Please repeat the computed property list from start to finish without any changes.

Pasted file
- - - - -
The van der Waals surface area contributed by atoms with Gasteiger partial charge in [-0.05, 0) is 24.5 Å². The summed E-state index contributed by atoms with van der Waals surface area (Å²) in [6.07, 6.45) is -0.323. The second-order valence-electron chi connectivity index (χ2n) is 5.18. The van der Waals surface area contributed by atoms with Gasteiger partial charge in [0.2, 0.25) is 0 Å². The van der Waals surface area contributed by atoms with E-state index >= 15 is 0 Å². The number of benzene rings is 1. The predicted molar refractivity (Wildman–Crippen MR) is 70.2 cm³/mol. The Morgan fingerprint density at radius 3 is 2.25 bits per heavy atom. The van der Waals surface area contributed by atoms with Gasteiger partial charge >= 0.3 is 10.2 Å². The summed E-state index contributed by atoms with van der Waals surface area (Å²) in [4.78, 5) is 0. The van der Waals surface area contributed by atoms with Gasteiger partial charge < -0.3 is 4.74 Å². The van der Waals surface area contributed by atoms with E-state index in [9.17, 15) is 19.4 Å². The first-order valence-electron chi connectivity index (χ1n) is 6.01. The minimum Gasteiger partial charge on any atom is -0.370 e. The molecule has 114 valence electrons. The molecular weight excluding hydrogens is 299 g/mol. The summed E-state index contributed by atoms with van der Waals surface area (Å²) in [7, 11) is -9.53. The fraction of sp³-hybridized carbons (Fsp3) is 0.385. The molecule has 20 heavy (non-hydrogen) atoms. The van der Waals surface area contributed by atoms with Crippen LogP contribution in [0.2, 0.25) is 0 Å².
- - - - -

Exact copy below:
The van der Waals surface area contributed by atoms with Gasteiger partial charge in [-0.05, 0) is 24.5 Å². The summed E-state index contributed by atoms with van der Waals surface area (Å²) in [6.07, 6.45) is -0.323. The second-order valence-electron chi connectivity index (χ2n) is 5.18. The van der Waals surface area contributed by atoms with Gasteiger partial charge in [0.2, 0.25) is 0 Å². The van der Waals surface area contributed by atoms with E-state index >= 15 is 0 Å². The number of benzene rings is 1. The predicted molar refractivity (Wildman–Crippen MR) is 70.2 cm³/mol. The Morgan fingerprint density at radius 3 is 2.25 bits per heavy atom. The van der Waals surface area contributed by atoms with Gasteiger partial charge >= 0.3 is 10.2 Å². The summed E-state index contributed by atoms with van der Waals surface area (Å²) in [4.78, 5) is 0. The van der Waals surface area contributed by atoms with Gasteiger partial charge < -0.3 is 4.74 Å². The van der Waals surface area contributed by atoms with E-state index in [9.17, 15) is 19.4 Å². The first-order valence-electron chi connectivity index (χ1n) is 6.01. The minimum Gasteiger partial charge on any atom is -0.370 e. The molecule has 114 valence electrons. The molecular weight excluding hydrogens is 299 g/mol. The summed E-state index contributed by atoms with van der Waals surface area (Å²) in [7, 11) is -9.53. The fraction of sp³-hybridized carbons (Fsp3) is 0.385. The molecule has 20 heavy (non-hydrogen) atoms. The van der Waals surface area contributed by atoms with Crippen LogP contribution in [0.2, 0.25) is 0 Å².